Lordan Bunch


Lordan Bunch is an American painter who paints small, photo-realistic pantings based on photobooth photos. From a museum show guide, a description of Bunch:

Lordan Bunch collects photo booth photographs from the 1920s through the 1940s and creates small to midsize meticulously crafted photo-realistic oil paintings. Unlike Gardners close relation to his subjects, the sitters anonymity in these found black and white pictures is important to Bunch as he adds color to give these forgotten people a sense of dignity and life. There is often a slight awkwardness to the sitters expression as he or she stares into the reflective glass separating them from the booth camera. In one a boy smirks, trying not to laugh; in another, part of a mans face is cropped by the edge of the frame as if he had shifted when the shutter was released. There has always been a mystique around photo booth pictures, which might come from the fact that there is no photographer and no negative. The sitters are performing for themselves and even self-conscious people let their guard down behind the curtain.

And from a gallery description of Bunch's work:

Lordan Bunchs newest paintings depict sitters - mostly women - whose images were snapped in photo-booths in the 1920s, 30s, and 40s. Bunch sorted through his collection of hundreds of these photographs to find moments of intimacy or emotion that convey an imagined narrative to each frozen scene. Yet the story remains elusive; the anonymity of the sitter and the circumstances surrounding the moment will never be revealed. On the backs of several of these images were notes indicating time and place, or simply a name, simultaneously offering more information and deepening the mystery. The title of the show, C.I. 1929, was lifted from one: its shorthand for the year it was taken and the place, Coney Island. Bunch often reproduces one of these handwritten notes in paint on a single canvas and forms a diptych along with the portrait (though he usually partners interesting text with a different person, fabricating his own tale and adding another layer of ambiguity). Along with the photo-booth paintings, Bunch will exhibit recent paintings based on early 20th Century medical textbooks in which the subjects suffer from psychological maladies. The images of these young men or boys are unsettling; you feel that something is a little off but the cause indeterminate. Much like the arcade photos, the subjects appear vulnerable and captive. This is the nature of most documentary photography. By painting these portraits, Bunch is immortalizing lives depicted in small inconsequential photographs, reversing their anonymity and illustrating their stories, contrived or not.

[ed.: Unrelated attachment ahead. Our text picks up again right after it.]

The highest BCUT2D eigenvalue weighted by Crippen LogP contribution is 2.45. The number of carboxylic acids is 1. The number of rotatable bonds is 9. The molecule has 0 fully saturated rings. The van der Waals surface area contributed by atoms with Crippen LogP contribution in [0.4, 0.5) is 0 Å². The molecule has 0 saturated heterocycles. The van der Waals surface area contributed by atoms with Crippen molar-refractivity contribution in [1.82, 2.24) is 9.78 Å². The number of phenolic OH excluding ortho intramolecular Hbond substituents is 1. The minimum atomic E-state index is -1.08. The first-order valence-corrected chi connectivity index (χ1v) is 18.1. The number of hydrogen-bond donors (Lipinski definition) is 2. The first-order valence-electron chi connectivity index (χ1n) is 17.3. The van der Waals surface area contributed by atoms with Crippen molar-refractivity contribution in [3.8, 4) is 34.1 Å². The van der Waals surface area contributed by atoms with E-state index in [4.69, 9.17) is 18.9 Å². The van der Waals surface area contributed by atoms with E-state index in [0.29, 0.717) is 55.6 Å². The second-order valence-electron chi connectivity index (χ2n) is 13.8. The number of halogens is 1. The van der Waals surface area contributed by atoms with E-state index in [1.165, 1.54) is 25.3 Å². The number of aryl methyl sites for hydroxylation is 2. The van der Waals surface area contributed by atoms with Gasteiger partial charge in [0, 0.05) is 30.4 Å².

Contributed by Brian